CEOs Make Money After They Die With Golden Coffin Benefits
The WSJ this morning put up an article about corporate death benefits. It turns out that the grossly overcompensated American CEO still lingers in our midst, despite the challenges that have destroyed quite a few of his kin.
The article reports that some executives, when they sign their hiring contracts, acquire fat severance packages, vested shares, a continuation of salaries, bonuses, and even “supercharged pensions”–after they die.
According to Reuters, “Compensation critics call the practice the ultimate in pay that is not based on performance.” No kidding.
Here are a couple of postmortem benefits signed on by C-level executives:
- Eugene Isenberg, CEO of Nabors Industries, gets a post-croak severance payment of more than $260 million.
- The CEO of Shaw Group, whom the article didn’t mention by name, will rake in more than $17 million with his cold, dead hands in exchange for not competing with the company after he dies.
But–how can he compete after he’s dead?
Companies defend themselves by saying the pay will be going to the executives’ (very wealthy) families in case of an unexpected death. These additional benefits are just part of a sophisticated pay package intended to cover all possibilities.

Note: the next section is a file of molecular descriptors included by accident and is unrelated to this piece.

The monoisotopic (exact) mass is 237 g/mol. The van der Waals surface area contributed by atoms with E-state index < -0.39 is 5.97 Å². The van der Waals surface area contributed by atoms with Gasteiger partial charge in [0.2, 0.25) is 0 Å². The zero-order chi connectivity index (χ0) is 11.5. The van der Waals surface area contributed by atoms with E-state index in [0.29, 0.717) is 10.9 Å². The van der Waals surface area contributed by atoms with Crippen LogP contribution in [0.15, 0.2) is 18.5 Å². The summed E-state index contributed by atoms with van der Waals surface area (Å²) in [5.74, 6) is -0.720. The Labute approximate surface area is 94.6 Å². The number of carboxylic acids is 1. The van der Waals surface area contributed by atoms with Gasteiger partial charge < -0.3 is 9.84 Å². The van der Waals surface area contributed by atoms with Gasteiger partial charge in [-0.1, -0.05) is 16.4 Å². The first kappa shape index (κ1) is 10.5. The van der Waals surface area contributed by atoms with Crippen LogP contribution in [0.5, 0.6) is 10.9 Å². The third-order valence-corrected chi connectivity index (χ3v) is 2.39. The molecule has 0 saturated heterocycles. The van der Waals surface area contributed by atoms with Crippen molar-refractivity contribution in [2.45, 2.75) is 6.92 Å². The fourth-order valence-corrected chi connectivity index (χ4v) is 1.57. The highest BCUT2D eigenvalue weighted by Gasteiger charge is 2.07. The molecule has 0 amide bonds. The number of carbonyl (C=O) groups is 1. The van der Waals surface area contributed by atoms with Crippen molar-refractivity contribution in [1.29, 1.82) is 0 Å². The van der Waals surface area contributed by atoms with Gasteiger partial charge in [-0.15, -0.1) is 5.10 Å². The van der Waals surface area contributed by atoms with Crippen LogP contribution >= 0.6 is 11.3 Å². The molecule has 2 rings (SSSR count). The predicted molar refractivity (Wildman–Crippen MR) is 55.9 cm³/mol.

In many cases, compensation attorneys tell the Journal, death benefits are really a form of deferred compensation, structured partly for estate-planning or tax reasons, and that the packages help to keep executives from leaving.
Sounds like companies are stuffing money into every imaginable crevasse in order to retain talent. It just so happens that one of those money stashes is located in the afterlife.
“If the executive is dead, you’re certainly not retaining them,” Steven Hall, an executive-pay consultant in New York, tells the Journal.
Nope, but you are buying off their families.
The next time I write a business contract, I’d like to include a pre-mortem clause of $17 million. And a lavish burial in case I do die, with Prada funeral favors for my friends and family.
On the serious side–does anyone know if this is actually ethical?